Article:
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Sep 28, 2017 | Taylor Thompson

I am a promise

Cindy Laporte, head of All Saint’s Episcopal Day School, grabbed my shoulder and led me to a length of rope that seemed to lead to the sky. I reached up, grabbed it, and pulled. Up. Down. Up. Down. Ding. Dong. Ding. Dong. As I released the rope Mrs. Laporte guided me into the nave of the church where the rest of my classmates stood singing, “I am a promise. I am a possibility.” We were graduating Kindergarten. 

A few months later, after summer break, I walked into my first grade classroom at St. Andrew’s Episcopal School and started a twelve-year journey that ended this past May as I not only graduated from St. Andrew’s but took another step forward into promise and possibility. I believe those two words represent what an Episcopal education is all about. A promise. A possibility. You can only be a servant if you believe in the possibility of every student, every human being.

When Scott Field Bailey helped found St. Andrew’s, he launched a community of learning that went beyond the classroom, and focused on mind, body, and spirit. For me, St. Andrew’s and an Episcopal education is all about promise, possibility and people. Long after my memories of my studies, my seasons on the field, my time on the fine arts stage fade, I will never forget the people. I will never forget the faculty from that initial step into first grade to my last step out of calculus. 

I will not forget them, because they never forgot us. They walked into the classroom every day not just with a curriculum but with a passion. A passion for a subject they loved dearly and knew intimately. A passion for their students to find that same love. And a belief that we were each indeed, a promise and a possibility. They believed this because that is what God believes. God sends each of us into this world with gifts bestowed upon us by Him and the most precious gift of all, salvation through His son’s Resurrection.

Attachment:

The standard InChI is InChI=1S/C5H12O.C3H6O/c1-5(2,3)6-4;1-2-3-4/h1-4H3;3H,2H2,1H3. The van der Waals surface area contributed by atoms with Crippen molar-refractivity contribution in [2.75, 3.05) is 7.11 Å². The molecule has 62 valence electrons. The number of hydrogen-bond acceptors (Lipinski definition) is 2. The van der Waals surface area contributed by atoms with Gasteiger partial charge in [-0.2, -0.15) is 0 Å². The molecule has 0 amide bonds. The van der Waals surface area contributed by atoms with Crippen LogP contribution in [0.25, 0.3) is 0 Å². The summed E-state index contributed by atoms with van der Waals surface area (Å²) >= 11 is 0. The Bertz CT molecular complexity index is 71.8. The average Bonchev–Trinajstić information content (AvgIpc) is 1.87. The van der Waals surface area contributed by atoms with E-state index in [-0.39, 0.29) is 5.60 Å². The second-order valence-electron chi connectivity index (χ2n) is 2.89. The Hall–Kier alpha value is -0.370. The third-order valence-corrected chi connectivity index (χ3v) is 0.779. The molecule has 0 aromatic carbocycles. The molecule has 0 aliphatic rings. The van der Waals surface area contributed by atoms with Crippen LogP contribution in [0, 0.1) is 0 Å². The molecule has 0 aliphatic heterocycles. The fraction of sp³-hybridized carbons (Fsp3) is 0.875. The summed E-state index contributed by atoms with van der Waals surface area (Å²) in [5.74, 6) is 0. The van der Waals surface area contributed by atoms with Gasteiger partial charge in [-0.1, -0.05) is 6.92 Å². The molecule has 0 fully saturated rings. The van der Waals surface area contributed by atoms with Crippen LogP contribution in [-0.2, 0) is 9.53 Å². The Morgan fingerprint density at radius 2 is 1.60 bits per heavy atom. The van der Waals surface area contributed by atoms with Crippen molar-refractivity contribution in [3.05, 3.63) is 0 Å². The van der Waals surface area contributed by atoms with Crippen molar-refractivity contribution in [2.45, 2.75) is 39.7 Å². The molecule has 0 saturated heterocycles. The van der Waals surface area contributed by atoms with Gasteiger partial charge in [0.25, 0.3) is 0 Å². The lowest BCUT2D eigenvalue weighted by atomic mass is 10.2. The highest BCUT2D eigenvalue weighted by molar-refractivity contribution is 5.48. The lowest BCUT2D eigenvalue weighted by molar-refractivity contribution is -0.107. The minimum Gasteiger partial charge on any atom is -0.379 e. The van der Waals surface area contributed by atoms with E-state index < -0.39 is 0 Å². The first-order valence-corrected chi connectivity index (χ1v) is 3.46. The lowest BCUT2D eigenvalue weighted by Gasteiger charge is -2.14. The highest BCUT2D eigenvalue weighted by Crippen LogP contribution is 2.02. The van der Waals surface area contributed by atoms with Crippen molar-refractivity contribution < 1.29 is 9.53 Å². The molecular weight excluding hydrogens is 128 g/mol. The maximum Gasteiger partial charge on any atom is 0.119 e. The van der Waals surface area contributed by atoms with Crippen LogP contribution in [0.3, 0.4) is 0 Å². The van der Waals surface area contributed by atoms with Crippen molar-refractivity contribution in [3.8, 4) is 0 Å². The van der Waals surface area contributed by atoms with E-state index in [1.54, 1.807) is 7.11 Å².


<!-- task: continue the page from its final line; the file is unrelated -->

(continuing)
The faculty, my fellow students, the administration, the chaplains all share this faith and a deep belief in the grounding principles that led Scott Field Bailey to start the school in 1952 and administrators like Lucy Nazro and now Sean Murphy who’ve built on this tradition and are now carrying it into the future. The same Episcopal ethos that Bishop Bailey brought to the pulpit at All Saint’s, where I graduated Kindergarten, fills the hearts of not just our chaplains but all who call St. Andrew’s home. 

For me, that is the ultimate value of an Episcopal education. Knowing that I am indeed a promise and a possibility. And because I am. Everyone is. That is the heart of a servant. That is the heart of an Episcopal education. And now, I go forth into the world to share the love that has been shared with me from the day I rang the bell at All Saint’s Day School to the day I walked out of the Upper School Chapel at St. Andrew’s for the last time in May.

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